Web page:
For the last week, my son is attending school virtually. Like a good parent, I decided that it would be better for Donovan if he worked from the office with me. Surely with no TV or video games to distract us, we could apply ourselves to the work at hand. Of course, this also means that we have to be in place, online, and ready to learn by 8:15 am. My reaction was, “We got this.” He can come to the office with me, affording me the ability to keep tabs on him and make sure he stays on task.

You see, I keep a backup laptop at work, just in case my primary unit becomes a problem. It already had Zoom on it, so I surmised this unit would be plug and play. I.Was.So.Wrong! There was a glitch with the computer’s webcam following a recent Microsoft update that prevented us from opening the video feed on Zoom. The school’s position was quite plain; an operational video feed was mandatory for attendance.  Today, a full week later (after a couple of frustrating hours-long sessions with Dell and Microsoft), I finally repaired the webcam on the first machine. Honestly, I still do not know what I did that finally fixed it, outside of sheer force of will.

 The first computer being out of commission just meant pulling another backup out of mothballs. To my chagrin, Donovan had loaded several free games onto that unit over the summer before tossing it aside for the PS4. In case you young people reading this did not know, free is never actually free. So-called free games are one of the most common sources of computer viruses known to man. That computer required a two-hour tech session to uninstall a dozen hostile programs. Donovan lost his administrative privileges, but he now has access to two fully functional, identical laptops. Both of which have the requisite accounts, credentials, and software installed.

Given the level of support I have just described, you would think we have it together now. It might surprise you to know that Donovan has still managed to miss a couple of Zoom meetings, a quiz or two, and thanks to a dental appointment today, a test. With all of the technical wizardry associated with navigating multiple platforms (Zoom and Rediker), there is still a good deal of challenge for even a tech-savvy 9th grader, with a tech-savvy parent offering support.

Yesterday I read an article that stated that there is a nationwide shortage of laptops right now. Many forward-thinking school systems placed large orders with key manufacturers in anticipation of needing to support virtual learning this term. Yet multinational companies such as Dell, HP, and Lenovo are all finding themselves unable to meet the demand because of a critical shortage of components usually outsourced from China.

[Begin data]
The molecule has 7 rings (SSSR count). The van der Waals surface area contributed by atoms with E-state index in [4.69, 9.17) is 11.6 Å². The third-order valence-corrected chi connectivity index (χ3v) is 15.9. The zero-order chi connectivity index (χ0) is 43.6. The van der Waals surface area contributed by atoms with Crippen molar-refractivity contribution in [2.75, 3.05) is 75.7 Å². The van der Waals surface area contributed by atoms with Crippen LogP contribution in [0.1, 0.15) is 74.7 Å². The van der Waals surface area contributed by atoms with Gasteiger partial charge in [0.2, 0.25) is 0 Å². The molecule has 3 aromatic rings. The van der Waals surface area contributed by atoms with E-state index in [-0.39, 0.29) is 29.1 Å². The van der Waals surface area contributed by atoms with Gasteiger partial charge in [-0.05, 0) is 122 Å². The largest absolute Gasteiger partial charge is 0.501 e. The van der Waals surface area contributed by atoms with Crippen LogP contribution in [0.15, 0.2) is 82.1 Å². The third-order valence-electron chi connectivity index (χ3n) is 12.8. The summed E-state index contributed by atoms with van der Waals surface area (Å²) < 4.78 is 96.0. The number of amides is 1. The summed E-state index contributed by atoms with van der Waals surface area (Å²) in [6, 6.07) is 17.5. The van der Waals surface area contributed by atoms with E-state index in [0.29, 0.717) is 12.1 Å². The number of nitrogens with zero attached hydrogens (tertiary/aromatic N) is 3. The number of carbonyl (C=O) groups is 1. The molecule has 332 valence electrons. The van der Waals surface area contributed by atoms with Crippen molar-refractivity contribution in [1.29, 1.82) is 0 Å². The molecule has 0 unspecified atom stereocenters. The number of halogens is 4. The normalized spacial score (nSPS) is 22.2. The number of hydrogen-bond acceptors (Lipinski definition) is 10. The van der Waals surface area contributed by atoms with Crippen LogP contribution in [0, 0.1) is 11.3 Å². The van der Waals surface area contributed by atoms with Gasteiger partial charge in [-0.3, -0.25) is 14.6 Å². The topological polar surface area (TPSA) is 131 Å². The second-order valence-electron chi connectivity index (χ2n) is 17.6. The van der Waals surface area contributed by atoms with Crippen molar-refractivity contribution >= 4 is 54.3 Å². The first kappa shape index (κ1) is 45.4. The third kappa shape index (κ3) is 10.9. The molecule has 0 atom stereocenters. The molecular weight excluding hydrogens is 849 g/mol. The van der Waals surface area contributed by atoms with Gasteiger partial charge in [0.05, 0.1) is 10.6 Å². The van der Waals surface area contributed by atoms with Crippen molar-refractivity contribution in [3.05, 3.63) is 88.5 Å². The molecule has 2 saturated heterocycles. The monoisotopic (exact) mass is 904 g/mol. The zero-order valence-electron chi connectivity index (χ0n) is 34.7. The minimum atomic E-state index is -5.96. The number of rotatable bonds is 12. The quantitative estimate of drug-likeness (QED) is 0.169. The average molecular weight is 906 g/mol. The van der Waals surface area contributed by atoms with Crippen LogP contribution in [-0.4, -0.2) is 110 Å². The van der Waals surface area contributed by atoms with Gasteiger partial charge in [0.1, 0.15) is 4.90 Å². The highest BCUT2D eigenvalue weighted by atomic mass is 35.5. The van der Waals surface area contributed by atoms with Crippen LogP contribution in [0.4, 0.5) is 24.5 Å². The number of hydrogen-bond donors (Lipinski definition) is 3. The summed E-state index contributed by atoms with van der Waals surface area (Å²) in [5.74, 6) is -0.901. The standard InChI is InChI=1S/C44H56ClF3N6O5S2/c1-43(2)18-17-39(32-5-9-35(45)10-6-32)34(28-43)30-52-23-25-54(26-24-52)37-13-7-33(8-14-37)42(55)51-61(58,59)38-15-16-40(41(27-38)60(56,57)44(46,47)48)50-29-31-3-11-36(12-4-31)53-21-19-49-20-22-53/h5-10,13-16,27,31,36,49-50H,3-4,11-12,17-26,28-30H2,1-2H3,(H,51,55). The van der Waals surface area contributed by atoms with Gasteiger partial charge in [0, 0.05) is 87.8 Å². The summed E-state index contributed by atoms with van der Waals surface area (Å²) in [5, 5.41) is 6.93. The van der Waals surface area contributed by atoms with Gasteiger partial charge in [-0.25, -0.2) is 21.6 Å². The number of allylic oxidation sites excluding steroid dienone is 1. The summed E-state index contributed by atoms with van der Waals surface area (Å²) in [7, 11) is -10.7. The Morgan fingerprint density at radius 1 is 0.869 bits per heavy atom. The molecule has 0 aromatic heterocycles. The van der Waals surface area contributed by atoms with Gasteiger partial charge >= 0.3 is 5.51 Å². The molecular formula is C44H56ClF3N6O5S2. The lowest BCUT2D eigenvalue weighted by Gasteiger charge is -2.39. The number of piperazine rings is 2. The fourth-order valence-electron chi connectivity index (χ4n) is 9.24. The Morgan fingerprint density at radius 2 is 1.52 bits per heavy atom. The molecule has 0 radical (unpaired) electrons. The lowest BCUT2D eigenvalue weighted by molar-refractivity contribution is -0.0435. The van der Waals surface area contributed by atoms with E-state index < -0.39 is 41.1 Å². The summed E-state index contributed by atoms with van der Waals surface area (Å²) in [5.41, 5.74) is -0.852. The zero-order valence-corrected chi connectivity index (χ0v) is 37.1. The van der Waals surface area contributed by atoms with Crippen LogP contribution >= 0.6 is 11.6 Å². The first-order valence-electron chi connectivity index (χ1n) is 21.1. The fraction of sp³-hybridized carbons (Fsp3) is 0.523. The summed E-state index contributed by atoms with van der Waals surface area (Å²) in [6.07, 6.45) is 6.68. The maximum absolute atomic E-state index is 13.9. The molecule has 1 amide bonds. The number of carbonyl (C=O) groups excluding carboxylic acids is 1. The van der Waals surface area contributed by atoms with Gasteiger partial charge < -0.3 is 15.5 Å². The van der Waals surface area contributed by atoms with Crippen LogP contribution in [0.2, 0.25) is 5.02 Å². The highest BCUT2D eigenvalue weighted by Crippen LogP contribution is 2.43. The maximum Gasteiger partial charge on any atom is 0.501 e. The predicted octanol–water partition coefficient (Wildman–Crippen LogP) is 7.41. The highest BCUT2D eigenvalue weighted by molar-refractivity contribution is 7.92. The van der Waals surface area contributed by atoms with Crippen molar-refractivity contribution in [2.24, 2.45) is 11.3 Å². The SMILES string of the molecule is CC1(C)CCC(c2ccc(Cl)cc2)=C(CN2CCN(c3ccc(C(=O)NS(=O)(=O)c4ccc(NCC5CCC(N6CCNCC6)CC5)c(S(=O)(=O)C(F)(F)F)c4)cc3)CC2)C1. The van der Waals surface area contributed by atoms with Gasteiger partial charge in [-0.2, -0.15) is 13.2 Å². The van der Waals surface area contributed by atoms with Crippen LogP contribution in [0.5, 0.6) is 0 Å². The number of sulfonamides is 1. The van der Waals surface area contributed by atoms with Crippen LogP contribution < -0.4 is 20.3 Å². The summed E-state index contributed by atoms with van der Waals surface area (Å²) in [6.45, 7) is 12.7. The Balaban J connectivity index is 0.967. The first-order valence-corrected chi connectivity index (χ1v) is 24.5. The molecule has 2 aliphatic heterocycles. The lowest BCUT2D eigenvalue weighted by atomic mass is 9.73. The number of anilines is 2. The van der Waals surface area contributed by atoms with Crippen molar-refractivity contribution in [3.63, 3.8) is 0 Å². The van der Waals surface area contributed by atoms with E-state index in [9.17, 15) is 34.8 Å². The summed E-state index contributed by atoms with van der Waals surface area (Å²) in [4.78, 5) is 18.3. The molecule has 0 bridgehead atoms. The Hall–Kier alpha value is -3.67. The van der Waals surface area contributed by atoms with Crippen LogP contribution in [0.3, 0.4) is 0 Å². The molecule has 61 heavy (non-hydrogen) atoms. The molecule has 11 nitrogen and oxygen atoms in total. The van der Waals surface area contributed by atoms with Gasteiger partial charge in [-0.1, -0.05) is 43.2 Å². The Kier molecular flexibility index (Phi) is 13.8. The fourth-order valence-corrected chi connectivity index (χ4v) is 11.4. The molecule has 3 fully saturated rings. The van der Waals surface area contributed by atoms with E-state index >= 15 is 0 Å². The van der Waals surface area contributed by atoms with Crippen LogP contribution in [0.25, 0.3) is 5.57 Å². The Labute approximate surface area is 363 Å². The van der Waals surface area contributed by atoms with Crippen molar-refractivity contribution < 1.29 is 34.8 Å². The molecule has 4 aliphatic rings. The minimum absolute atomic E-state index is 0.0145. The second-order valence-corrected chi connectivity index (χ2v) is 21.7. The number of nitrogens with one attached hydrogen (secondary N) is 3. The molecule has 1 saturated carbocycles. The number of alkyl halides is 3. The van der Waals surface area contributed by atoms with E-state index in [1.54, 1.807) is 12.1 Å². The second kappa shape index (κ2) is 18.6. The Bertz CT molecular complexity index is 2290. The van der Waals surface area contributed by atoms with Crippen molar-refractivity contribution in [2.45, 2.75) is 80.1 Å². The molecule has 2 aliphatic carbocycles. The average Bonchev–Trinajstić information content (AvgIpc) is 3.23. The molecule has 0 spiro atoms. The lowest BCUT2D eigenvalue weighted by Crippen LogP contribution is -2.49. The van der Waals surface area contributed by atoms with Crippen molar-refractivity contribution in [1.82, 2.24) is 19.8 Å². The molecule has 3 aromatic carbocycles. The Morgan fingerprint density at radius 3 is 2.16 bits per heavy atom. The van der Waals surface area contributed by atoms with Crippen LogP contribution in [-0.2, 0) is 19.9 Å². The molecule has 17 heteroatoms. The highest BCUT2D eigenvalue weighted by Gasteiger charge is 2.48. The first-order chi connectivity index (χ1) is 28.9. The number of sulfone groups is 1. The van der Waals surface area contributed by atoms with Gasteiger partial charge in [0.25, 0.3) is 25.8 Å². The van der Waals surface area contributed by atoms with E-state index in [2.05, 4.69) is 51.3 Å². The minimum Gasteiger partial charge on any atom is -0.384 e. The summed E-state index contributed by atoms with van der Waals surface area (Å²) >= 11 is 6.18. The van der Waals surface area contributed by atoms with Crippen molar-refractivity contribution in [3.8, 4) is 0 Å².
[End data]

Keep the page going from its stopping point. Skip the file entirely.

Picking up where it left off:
Statewide, many parents and students are choosing virtual learning options. In more affluent urban settings with multiple broadband providers, internet access is not an issue. Larger school systems routinely use devices like Chromebooks instead of textbooks. In these settings, students and instructors regularly use technology within the parameters of the classroom.

The delta region presents an entirely different set of circumstances. Thinning population and widespread economic challenges are not conducive to attracting internet providers willing to expand services. Even the use of mobile hotspots requires a good cellular signal to have dependable connectivity. How will kids get the technical support they need if parents or extended families are not able to help? What about working parents who have to keep food on the table and a roof over their family’s head? There is much to be considered as we navigate the educational landscape this school year. If it is in your power, consider supporting a student who might need extra help.

Teachers, students, parents, and administrators are facing challenges that no one has ever faced before. Everyone is doing their best because we all know what is at stake. Education is foundational to a child’s future. So when you see a teacher, administrator, or board member of one of our local schools out in the community, please offer a word of thanks. Pray for them, and above all, understand that they are doing their best to provide our kids with the best educational experience possible. As a parent, I want to pledge to do my part (and try not to whine about it too much). I am humbled and grateful for the resources and skills with which to meet the challenge.

Pastor Kenny